January 2022 - TuxCare

Using CentOS 8 and worried about LUKS? Here’s how TuxCare can help

Death, taxes, and new CVEs… those are all things we can be very certain about in life. For users of CentOS 8, the inevitable has now happened: a new CVE was reported covering a serious vulnerability that affects a broad group of users. Users of CentOS 8 won’t get access to an official patch due to EOL.

If you’re on CentOS 8 right now you’re in a tight spot. You can’t continue to run an unsecured, non-compliant workload indefinitely – particularly when such a major vulnerability has been identified. Nor can you rush your migration, because that could have disastrous consequences of its own.

In this article we outline what the latest LUKS vulnerability is, why it poses such a significant danger – and explain how TuxCare’s live patching service can help tide you over until you’re ready to migrate.

Continue reading “Using CentOS 8 and worried about LUKS? Here’s how TuxCare can help”

CentOS 8: Why extended support is better than rushed migration

Still using CentOS 8 even though it’s now unsupported, and in spite of the obvious risks? Well, in a way it’s understandable. Red Hat took everyone by surprise when it cut the official support window for CentOS 8 from ten years to two years, leaving you with just a year’s notice that the OS is going end of life.

A year sounds like a long time, but it flies by in the life of a busy sysadmin – and it’s not a particularly long period of time to test system migration. But if the recently discovered LUKS bug pushed you into action, we want to use this article to tell you to stop and wait. A rushed, ill-considered migration can be catastrophic.

Read on to see what you should think about before you migrate, and why extended lifecycle support may well be a better option than rushing through a migration process.

Continue reading “CentOS 8: Why extended support is better than rushed migration”

PwnKit, or how 12-year-old code can give root to unprivileged users

It looks like IT teams have no respite. Following all the hassles caused by log4j (and its variants), there is a new high profile, high-risk vulnerability making the rounds. CVE-2021-4034, or PwnKit if you’re into fancy CVE nicknames, is a polkit vulnerability that lets unprivileged users gain root privileges on basically any Linux system out there that has polkit installed.

TuxCare’s Extended Lifecycle Support team is preparing patches for all supported distributions, and they will be available for deployment soon. This post will be updated to reflect the actual availability for each distribution as it happens.

[NOTE: Patches are now available for Centos6, Oracle6, CL6, Ubuntu16, and Centos8.4. More to follow. You can track actual distribution support through the CVE dashboard here: https://cve.tuxcare.com/cve/CVE-2021-4034.]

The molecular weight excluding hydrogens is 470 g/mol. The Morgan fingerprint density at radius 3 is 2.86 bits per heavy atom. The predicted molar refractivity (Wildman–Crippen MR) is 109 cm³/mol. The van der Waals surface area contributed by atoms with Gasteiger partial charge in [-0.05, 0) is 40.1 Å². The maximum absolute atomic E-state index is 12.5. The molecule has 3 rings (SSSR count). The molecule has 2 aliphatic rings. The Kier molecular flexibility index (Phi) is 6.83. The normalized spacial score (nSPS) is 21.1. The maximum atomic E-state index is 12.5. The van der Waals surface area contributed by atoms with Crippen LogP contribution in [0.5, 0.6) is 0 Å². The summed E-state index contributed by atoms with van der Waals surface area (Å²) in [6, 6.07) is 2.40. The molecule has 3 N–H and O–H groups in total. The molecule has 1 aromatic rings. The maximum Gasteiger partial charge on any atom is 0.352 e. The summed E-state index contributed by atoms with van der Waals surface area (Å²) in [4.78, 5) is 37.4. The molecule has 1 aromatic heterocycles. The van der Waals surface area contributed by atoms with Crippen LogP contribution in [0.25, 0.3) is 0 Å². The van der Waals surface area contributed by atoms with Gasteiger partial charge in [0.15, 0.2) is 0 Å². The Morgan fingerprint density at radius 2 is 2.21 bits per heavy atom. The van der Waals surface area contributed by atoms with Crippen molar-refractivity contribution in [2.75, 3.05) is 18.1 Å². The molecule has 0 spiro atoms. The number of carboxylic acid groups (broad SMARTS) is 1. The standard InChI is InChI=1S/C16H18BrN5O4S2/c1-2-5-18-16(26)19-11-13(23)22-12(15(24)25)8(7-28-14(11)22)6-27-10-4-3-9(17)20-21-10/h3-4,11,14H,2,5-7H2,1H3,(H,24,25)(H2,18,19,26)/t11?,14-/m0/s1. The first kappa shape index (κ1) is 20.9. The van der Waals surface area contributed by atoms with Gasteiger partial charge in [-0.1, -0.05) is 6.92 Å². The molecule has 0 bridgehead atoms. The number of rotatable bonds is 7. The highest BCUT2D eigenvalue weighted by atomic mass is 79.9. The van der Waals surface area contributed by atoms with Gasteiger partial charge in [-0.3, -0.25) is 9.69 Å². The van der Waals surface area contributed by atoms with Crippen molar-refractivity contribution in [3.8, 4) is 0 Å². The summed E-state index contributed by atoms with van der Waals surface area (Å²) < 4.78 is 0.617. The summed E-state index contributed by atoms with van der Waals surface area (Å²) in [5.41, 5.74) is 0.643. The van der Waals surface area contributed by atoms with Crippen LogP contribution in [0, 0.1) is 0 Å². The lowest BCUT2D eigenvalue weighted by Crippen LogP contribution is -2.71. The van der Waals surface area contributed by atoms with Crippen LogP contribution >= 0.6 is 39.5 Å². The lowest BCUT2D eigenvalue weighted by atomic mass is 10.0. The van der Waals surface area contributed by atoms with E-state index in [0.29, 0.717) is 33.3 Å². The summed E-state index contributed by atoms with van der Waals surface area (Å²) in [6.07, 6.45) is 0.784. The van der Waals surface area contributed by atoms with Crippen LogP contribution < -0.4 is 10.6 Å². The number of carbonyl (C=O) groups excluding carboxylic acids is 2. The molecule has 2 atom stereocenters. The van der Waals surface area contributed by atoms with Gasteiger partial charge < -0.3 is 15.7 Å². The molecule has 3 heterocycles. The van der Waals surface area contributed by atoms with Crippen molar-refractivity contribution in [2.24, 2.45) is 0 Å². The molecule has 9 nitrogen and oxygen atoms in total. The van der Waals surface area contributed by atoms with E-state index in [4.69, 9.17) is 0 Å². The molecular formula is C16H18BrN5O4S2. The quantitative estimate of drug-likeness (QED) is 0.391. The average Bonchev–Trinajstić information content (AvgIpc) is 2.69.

Continue reading “PwnKit, or how 12-year-old code can give root to unprivileged users”

When migrating to CentOS Stream makes sense (and when it does not)

Just over a year ago Red Hat announced that the company is changing gears on CentOS, dropping support for the stable release of CentOS that’s so universally popular, while continuing to drive development of CentOS Stream.

At the time of announcing this change, Red Hat appeared to suggest that many workloads could migrate seamlessly from CentOS 7 or 8 to CentOS Stream, and that the change in approach was broadly beneficial, including for the ongoing development of enterprise Linux.

The community backlash was firm. Most CentOS users considered it a drastic step that disrupted established IT plans, particularly given that a promised CentOS 8 support window was radically cut by several years.

Yet, in many ways, CentOS Stream is still CentOS, a binary compatible RHEL clone. But a single difference – the fact that CentOS Stream is updated more frequently at weekly intervals rather than every six months – has important implications for many workloads, if not all workloads.

Red Hat is not entirely wrong when it says CentOS Stream could be a replacement for CentOS 8. That said, for many users, this single change makes CentOS Stream unviable. So, can you switch from CentOS 8 to Stream without fuss? And under which circumstances is it simply not an option? Read on to find out.

Continue reading “When migrating to CentOS Stream makes sense (and when it does not)”

Resources

State of Enterprise Linux Cybersecurity ... Read More State of Enterprise Linux Cybersecurity ...
Dangerous remotely exploitable vulnerability ... Read More Dangerous remotely exploitable vulnerability ...
Securing confidential research data ... Read More Securing confidential research data ...
State of Enterprise Vulnerability Detection ... Read More State of Enterprise Vulnerability Detection ...
Demand for Rapid Risk Elimination for ... Read More Demand for Rapid Risk Elimination for ...
TuxCare Free Raspberry Pi Patching Read More TuxCare Free Raspberry Pi Patching